We also rely on your financial support to make UWC-USA the powerful place that shaped us. With your help, we will continue to shape future generations. Your gift today gets us closer to our goal of raising $2 million this fiscal year. And, through the generosity of the Davis Family Challenge Grant, we can unlock an additional $2 million in critical support for scholarships and program support.
There is more to us than we know. I am excited to be working alongside you to help us realize our potential.
With gratitude and best wishes for the holidays,
Mark Hodde, ’89
Chief Advancement Officer
P.S. Your gift today will help us to reach our goal of raising $2 million this fiscal year – and unlock an additional $2 million through the Davis Family Challenge Grant. Please also log on to www.uwc-usa.or/engage to learn about other ways that you can become involved.
Greetings from Montezuma!
Asking questions is a big part of student life at UWC-USA. When our students arrive on campus, they like to ask “Why not?” and “Why does the school do it this way?” As their two years come to a close in Montezuma, their questions change. They begin asking “What can I offer?” and “How can I make a difference?”
This past year we have seen powerful examples of students and staff asking questions leading to action:
–More than 180 students and staff recently took to the streets for climate action during the Global Climate Strike in Santa Fe, N.M. They raised their voices as part of the biggest climate mobilization in history and followed up with concrete calls to action for our campus sustainability efforts, including reduction in meat consumption.
— Our staff and students are transforming campus service, working shoulder to shoulder with our custodial and maintenance staff to address deferred maintenance on campus. In addition, our students work with Las Vegas school children, incarcerated youth, the homeless, and on local sustainability efforts.
— As part of our Bartos Institute programming, 28 students representing 22 countries conducted workshops on peacemaking, dialogue, and active listening with students, faculty, and community members at the College of Idaho.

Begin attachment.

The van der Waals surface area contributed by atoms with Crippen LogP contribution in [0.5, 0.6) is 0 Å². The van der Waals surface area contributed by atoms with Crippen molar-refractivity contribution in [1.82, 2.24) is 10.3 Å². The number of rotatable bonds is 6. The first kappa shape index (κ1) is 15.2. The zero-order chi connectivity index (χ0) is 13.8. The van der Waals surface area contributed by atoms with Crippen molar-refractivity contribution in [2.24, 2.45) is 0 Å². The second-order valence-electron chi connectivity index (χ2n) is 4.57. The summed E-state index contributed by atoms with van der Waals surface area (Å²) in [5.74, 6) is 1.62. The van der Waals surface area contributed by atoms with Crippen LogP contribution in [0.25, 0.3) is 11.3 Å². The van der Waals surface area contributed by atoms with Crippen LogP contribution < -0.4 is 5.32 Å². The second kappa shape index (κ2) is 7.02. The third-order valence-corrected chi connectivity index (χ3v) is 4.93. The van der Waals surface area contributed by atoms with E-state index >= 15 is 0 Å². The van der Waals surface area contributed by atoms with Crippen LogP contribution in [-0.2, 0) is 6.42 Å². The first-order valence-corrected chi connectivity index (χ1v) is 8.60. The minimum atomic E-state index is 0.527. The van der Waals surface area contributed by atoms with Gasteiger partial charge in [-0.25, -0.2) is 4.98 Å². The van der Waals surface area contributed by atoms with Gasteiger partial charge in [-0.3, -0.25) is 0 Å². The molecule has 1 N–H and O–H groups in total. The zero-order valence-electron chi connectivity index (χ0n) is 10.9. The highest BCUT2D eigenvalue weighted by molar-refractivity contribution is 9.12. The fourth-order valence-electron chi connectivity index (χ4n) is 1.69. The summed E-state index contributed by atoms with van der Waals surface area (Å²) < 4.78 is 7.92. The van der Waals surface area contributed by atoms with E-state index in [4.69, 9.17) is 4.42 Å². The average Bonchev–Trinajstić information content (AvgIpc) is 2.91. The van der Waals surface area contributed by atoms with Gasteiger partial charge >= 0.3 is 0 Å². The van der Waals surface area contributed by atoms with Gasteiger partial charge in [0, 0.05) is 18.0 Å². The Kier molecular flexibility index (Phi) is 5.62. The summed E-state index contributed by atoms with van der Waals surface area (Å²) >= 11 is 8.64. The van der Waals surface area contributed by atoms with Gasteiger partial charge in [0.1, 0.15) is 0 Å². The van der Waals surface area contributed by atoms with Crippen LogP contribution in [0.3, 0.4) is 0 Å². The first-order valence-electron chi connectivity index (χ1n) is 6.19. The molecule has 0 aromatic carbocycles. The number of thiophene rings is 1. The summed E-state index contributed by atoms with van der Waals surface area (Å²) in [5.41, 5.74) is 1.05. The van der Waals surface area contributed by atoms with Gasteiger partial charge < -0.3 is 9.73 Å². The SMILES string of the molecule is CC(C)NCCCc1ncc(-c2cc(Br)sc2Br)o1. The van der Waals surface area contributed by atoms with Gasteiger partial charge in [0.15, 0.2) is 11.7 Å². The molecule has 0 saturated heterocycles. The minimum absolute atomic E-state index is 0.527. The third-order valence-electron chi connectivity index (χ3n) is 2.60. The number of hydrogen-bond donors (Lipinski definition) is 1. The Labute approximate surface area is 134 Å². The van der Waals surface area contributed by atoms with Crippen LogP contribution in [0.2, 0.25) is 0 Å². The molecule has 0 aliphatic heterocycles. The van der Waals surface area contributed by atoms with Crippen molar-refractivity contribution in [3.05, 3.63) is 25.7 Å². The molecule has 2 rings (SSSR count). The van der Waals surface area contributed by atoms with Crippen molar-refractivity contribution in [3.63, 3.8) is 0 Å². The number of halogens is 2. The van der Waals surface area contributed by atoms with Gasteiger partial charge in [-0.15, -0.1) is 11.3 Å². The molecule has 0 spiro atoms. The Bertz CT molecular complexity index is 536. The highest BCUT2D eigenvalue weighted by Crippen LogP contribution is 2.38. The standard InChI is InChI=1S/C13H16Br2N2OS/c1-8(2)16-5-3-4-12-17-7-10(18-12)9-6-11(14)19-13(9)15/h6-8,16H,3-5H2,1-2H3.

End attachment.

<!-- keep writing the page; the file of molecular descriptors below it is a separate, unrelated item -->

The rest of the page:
— Students planned, organized, and launched Renaître, a fashion show that drew our attention to waste in the fashion industry and featured beautifully designed recycled clothing. A second show, with greater local participation, is planned for this spring.
The financial support of UWC-USA’s friends and alumni creates opportunities for students like Renaître fashion show leader Jagoda Sokołowska ’20, Poland, to move from questions about sustainability to action. Jagoda saw a problem, applied a creative solution, and rallied her friends and classmates to help make the show a success. Like so many current students and alumni, she demonstrates that the UWC mission calls for both creativity and action.
Your gifts help fund innovative curricular and experiential offerings for a diverse community of learners as they engage some of the most urgent issues facing our world. In addition, by giving today, you will help us reach our goal of raising the $2 million this fiscal year that makes our transformative programming possible. And, finally, through the generosity of the Davis Family Challenge Grant, your gift will help us unlock an additional $2 million in critical support for our students.
When you give to UWC-USA, you invest in students who move from questions about what is being done for them to questions about what they can do for others in their own communities and beyond. We couldn’t engage our students in these transformative two years without you. Your contributions to the sustainability of our work with students is always in fashion!
Victoria J. Mora
P.S. Thank you for making your gift today – and for helping our talented students and faculty continue to generate ideas that spark global change and serve the common good.
Karolina Sweczcyk ’20 is a first-year student from Poland who challenged our community to buy and consume less in her TEDx talk. “It’s not only about how much and what we possess, it’s also about how we live.” Karolina uses values and logical arguments for minimalism to share her idea.